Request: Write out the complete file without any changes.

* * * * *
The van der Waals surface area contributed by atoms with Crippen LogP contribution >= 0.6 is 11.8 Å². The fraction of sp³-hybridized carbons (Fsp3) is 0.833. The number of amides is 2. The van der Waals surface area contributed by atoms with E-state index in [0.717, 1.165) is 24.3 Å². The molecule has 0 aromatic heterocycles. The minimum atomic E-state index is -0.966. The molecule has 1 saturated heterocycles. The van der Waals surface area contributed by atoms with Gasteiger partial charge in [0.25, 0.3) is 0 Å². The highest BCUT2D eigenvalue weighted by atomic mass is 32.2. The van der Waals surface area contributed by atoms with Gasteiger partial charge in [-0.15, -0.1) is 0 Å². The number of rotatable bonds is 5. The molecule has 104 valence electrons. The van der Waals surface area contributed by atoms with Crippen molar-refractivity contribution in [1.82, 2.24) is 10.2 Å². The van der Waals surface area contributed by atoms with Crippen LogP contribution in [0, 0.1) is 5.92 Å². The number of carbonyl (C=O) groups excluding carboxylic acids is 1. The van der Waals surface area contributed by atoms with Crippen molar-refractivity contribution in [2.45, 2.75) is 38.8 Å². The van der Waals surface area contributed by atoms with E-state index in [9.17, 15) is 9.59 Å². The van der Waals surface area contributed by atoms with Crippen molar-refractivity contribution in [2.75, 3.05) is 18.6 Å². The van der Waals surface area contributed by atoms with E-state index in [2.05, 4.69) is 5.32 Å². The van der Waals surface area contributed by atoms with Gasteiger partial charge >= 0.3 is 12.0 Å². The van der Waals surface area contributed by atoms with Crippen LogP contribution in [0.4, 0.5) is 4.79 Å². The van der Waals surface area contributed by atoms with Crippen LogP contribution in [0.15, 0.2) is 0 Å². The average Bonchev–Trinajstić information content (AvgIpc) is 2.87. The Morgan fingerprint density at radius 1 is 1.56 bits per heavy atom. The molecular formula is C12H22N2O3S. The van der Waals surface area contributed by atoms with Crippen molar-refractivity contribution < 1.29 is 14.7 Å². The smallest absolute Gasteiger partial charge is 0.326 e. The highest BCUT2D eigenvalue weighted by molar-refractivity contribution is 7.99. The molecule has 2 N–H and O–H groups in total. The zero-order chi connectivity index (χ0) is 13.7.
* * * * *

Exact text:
The van der Waals surface area contributed by atoms with Crippen LogP contribution >= 0.6 is 11.8 Å². The fraction of sp³-hybridized carbons (Fsp3) is 0.833. The number of amides is 2. The van der Waals surface area contributed by atoms with E-state index in [0.717, 1.165) is 24.3 Å². The molecule has 0 aromatic heterocycles. The minimum atomic E-state index is -0.966. The molecule has 1 saturated heterocycles. The van der Waals surface area contributed by atoms with Gasteiger partial charge in [0.25, 0.3) is 0 Å². The highest BCUT2D eigenvalue weighted by atomic mass is 32.2. The van der Waals surface area contributed by atoms with Gasteiger partial charge in [-0.15, -0.1) is 0 Å². The number of rotatable bonds is 5. The molecule has 104 valence electrons. The van der Waals surface area contributed by atoms with Crippen molar-refractivity contribution in [1.82, 2.24) is 10.2 Å². The van der Waals surface area contributed by atoms with Crippen LogP contribution in [0, 0.1) is 5.92 Å². The number of carbonyl (C=O) groups excluding carboxylic acids is 1. The van der Waals surface area contributed by atoms with Crippen molar-refractivity contribution in [2.45, 2.75) is 38.8 Å². The van der Waals surface area contributed by atoms with E-state index in [9.17, 15) is 9.59 Å². The van der Waals surface area contributed by atoms with Crippen molar-refractivity contribution in [2.75, 3.05) is 18.6 Å². The van der Waals surface area contributed by atoms with E-state index in [2.05, 4.69) is 5.32 Å². The van der Waals surface area contributed by atoms with Gasteiger partial charge >= 0.3 is 12.0 Å². The van der Waals surface area contributed by atoms with Crippen LogP contribution in [0.4, 0.5) is 4.79 Å². The van der Waals surface area contributed by atoms with Crippen LogP contribution in [0.15, 0.2) is 0 Å². The average Bonchev–Trinajstić information content (AvgIpc) is 2.87. The Morgan fingerprint density at radius 1 is 1.56 bits per heavy atom. The molecular formula is C12H22N2O3S. The van der Waals surface area contributed by atoms with Crippen molar-refractivity contribution < 1.29 is 14.7 Å². The smallest absolute Gasteiger partial charge is 0.326 e. The highest BCUT2D eigenvalue weighted by molar-refractivity contribution is 7.99. The molecule has 2 N–H and O–H groups in total. The zero-order chi connectivity index (χ0) is 13.7.